Don’t forget to play
Go Go Power Rangers! Go Go Power Rangers! As an 8 year old tomboy those words were so powerful. I was glued to the tv for an hour; fighting Rita Repulsa, Lord Zedd and many other villains. The Power rangers were the coolest 5 kids on the block. The original rangers were black, blue, red, yellow and pink. Most kids wanted to be the red ranger, but as a girl I had to be the pink ranger since she was a girl as well. She was just like me, sarcastic, never backed down from challenge and could keep up with the boys. Instead of asking for the new barbie doll I wanted the pink power ranger. If we fast forward 12 years, my 20 year old self walks into a thrift shop and sees the original pink power ranger action figure. How can a simple action figure bring back so many memories of childhood? The pink power ranger triggered many emotions, happiness yet sadness. The Pink Power ranger was very important into shaping who I am today.
In order to really understand why this particular action figure was such a big part of my life we must first know the history of it. An action figure is a poseable character figurine , made of plastic or other materials, and often based upon characters from a film, comic book, video game, or television program. These action figures are usually marketed toward boys. Barbies were first introduced in 1959 by Mattel, they are not, I repeat are not action figures. I have to point this out because it was been debated for years and I would not want one to get in trouble for saying that barbies are action figures because then we would have a long debate that will not be solved. After barbies came out boys got jealous and said “what about us?” For once in their life women’s had more representation then them and lord knows we cannot have that. So in 1964 Hasbro swooped in and released the “G.I. Joe.” It was inspired from the 1945 movie “The story of G.I. Joe.” It was coined the male barbie, but Hasbro decided to call it an action figure because boys would not to play with a doll since it is for girls.
There was 4 different figures for the different parts of the military; action soldier, action marine, action sailor and action pilot. G.I. Joe figures were more flexible then dolls and had various outfits that they could change in to. G.I. Joes started the revolution of action figures and it was a lucrative market that others wanted to tap into.
The next boom of action figures that came into play were “The Worlds Greatest Super Heroes.” Mego introduced the world to what we know as licensed action figures. Mego had the rights to produce characters from DC and Marvel comics. Imagine being able to have any of the super heroes you want at your finger tips. Sign me up!
Superman, Batman, Captain America, they had it all. Not only did they have heroes, they had villains. In the convenience of your own house you and your friends could beat up the enemies just like you saw in the comic books or on tv. Mego exploded they realized that with licensing they could make a lot of money and give people what they wanted. They later partnered with planet of the apes, tarzan and the wizard of oz. Mego put out a Cher doll in 1976 which went on to be the number one selling doll of the year. This wouldn’t be a great story if there was no downfall. Mego got arrogant and that would ultimately lead to their downfall. In 1976 at the height of their success Mego was offered the license to produce Star Wars action figures. They declined because they just didn’t want to be part of a fad, they did not think that it would be worth it. Spoiler alert: this was a huge mistake on their part. After Mego declined Kenner picked up the license to make the action figures. The original Star wars movie was released in 1972 and as we know today, there was a huge fan base that followed along and they wanted toys. Kenner did not anticipate for such a huge response to the movie and was not prepared for release in time for Christmas. They decided to give out early bird specials, that people could send in to Kenner and receive four Star Wars action figures when the time came.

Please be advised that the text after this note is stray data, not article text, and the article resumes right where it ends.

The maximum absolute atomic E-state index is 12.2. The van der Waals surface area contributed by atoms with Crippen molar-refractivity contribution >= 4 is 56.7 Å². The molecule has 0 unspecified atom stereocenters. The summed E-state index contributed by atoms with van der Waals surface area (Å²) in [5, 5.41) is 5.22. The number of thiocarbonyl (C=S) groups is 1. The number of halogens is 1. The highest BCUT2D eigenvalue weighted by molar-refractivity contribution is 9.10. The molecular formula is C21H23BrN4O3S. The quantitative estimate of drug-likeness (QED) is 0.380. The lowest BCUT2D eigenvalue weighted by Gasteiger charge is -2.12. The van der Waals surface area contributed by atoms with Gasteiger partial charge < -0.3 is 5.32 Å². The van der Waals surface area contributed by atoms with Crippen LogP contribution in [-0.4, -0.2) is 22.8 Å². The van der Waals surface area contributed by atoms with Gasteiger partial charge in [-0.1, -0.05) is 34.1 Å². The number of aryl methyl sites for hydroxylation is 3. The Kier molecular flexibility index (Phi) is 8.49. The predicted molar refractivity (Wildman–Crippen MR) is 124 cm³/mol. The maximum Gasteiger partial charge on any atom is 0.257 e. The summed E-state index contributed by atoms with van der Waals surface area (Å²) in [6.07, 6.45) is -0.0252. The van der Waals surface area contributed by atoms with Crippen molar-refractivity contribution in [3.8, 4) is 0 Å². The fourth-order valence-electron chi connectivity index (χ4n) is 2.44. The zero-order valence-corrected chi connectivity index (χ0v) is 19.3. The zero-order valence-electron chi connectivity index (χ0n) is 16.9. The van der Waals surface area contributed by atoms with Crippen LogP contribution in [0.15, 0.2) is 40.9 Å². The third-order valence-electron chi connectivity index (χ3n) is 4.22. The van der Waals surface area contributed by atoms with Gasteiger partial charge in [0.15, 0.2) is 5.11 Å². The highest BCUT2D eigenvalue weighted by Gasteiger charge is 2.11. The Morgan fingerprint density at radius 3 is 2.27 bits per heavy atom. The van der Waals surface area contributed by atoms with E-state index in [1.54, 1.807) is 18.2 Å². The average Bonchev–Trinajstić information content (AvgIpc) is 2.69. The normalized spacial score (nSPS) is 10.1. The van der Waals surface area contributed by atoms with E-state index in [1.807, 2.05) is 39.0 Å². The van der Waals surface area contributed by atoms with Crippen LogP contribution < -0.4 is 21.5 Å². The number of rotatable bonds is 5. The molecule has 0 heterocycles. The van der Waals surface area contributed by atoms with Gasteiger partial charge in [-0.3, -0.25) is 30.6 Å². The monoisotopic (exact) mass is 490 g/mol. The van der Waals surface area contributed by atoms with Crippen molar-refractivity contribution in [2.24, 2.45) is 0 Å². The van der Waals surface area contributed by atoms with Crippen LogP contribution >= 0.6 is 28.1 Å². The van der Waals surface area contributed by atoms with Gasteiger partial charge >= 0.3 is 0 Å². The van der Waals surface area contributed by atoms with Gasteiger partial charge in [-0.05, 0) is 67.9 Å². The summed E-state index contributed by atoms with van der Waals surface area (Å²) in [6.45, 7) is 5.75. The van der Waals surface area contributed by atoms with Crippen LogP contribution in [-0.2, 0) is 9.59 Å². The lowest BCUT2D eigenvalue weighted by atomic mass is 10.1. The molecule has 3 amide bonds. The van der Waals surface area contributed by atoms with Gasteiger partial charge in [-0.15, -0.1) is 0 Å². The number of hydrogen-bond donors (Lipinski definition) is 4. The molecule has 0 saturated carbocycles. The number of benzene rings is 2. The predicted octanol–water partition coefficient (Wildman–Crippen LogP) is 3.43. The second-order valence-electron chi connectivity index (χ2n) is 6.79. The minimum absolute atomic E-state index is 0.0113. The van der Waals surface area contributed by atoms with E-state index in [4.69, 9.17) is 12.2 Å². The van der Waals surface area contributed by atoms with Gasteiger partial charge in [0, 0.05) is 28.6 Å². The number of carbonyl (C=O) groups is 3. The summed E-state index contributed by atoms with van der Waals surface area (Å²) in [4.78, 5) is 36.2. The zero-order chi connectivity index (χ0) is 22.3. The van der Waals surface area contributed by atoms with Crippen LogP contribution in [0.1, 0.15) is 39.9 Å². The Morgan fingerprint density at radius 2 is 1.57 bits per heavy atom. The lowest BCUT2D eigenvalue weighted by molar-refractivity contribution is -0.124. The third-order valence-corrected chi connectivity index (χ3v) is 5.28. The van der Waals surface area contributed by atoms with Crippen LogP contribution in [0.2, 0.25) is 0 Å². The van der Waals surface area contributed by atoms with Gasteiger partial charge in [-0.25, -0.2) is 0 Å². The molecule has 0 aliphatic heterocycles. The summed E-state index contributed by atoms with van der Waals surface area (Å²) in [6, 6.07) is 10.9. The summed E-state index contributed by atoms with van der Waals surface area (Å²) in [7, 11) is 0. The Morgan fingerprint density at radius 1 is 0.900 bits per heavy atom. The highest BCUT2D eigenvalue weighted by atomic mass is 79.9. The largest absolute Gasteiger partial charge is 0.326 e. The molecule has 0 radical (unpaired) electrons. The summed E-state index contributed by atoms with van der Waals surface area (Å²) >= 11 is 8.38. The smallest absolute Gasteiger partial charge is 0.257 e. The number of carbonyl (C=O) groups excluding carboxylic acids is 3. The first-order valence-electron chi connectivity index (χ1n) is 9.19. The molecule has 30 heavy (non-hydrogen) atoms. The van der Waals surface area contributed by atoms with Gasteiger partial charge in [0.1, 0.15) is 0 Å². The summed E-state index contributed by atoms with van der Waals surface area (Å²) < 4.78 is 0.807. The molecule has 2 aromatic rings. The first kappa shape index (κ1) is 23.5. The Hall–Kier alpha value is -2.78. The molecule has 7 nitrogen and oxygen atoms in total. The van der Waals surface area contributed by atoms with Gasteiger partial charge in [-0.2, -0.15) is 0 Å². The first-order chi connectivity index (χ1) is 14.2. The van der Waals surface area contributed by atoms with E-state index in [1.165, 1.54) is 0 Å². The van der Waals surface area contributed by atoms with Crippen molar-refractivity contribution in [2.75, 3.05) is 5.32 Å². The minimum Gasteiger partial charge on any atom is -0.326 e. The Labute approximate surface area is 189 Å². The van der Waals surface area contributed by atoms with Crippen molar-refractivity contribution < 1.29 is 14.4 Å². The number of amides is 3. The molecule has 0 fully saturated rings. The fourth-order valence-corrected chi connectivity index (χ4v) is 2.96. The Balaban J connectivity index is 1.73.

By 1978 there was twelve different characters a long with different accessories such as vehicles and different weapons. Kenner had made 100 million off of the Star wars retail, do you hear that Mego? Kenner also changed the market of action figures, they usually stood from eight to 10 inches. But Kenner decided to make the Star Wars action figures 3.75 inches and this style was adopted quickly by other manufactures. Trying to bounce back from a missed business venture Mego licensed with other sci fi films such as Moonraker, the Black Hole and Star trek. Unfortunately the ship had sailed and Mego did not have any success with these action figures. While Kenner was making 100 million from star wars action figures alone Mego was struggling to make 100 million overall in the late 70's. Star wars continued to put out more movies and the empire got even bigger, Kenner released more products and made even more money. Mego invested in electronic toys but the return was minimal and eventually the company went into debt in 1982.